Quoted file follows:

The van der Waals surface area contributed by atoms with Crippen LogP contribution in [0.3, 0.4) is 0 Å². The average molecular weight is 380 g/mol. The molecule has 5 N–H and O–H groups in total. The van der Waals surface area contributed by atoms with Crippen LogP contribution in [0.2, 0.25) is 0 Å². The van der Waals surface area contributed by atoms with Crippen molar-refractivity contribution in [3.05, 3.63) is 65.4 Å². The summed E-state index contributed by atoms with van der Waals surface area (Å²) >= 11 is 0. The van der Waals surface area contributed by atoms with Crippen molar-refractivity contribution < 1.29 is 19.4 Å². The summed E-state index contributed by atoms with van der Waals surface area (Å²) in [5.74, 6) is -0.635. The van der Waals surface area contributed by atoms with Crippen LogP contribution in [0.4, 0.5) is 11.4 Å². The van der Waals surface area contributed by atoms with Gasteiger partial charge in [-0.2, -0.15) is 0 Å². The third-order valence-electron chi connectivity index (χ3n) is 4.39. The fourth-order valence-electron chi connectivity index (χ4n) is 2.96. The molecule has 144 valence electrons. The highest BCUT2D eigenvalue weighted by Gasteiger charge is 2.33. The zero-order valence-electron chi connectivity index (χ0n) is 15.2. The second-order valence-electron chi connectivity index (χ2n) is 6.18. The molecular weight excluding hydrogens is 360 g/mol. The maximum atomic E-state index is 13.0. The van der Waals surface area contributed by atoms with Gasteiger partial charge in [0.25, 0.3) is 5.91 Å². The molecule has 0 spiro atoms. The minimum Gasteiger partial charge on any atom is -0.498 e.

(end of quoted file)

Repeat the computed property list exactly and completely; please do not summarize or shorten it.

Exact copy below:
The van der Waals surface area contributed by atoms with Crippen LogP contribution in [0.3, 0.4) is 0 Å². The average molecular weight is 380 g/mol. The molecule has 5 N–H and O–H groups in total. The van der Waals surface area contributed by atoms with Crippen LogP contribution in [0.2, 0.25) is 0 Å². The van der Waals surface area contributed by atoms with Crippen molar-refractivity contribution in [3.05, 3.63) is 65.4 Å². The summed E-state index contributed by atoms with van der Waals surface area (Å²) >= 11 is 0. The van der Waals surface area contributed by atoms with Crippen molar-refractivity contribution < 1.29 is 19.4 Å². The summed E-state index contributed by atoms with van der Waals surface area (Å²) in [5.74, 6) is -0.635. The van der Waals surface area contributed by atoms with Crippen LogP contribution in [0.4, 0.5) is 11.4 Å². The van der Waals surface area contributed by atoms with Gasteiger partial charge in [-0.2, -0.15) is 0 Å². The third-order valence-electron chi connectivity index (χ3n) is 4.39. The fourth-order valence-electron chi connectivity index (χ4n) is 2.96. The molecule has 144 valence electrons. The highest BCUT2D eigenvalue weighted by Gasteiger charge is 2.33. The zero-order valence-electron chi connectivity index (χ0n) is 15.2. The second-order valence-electron chi connectivity index (χ2n) is 6.18. The molecular weight excluding hydrogens is 360 g/mol. The maximum atomic E-state index is 13.0. The van der Waals surface area contributed by atoms with Gasteiger partial charge in [0.25, 0.3) is 5.91 Å². The molecule has 0 spiro atoms. The minimum Gasteiger partial charge on any atom is -0.498 e.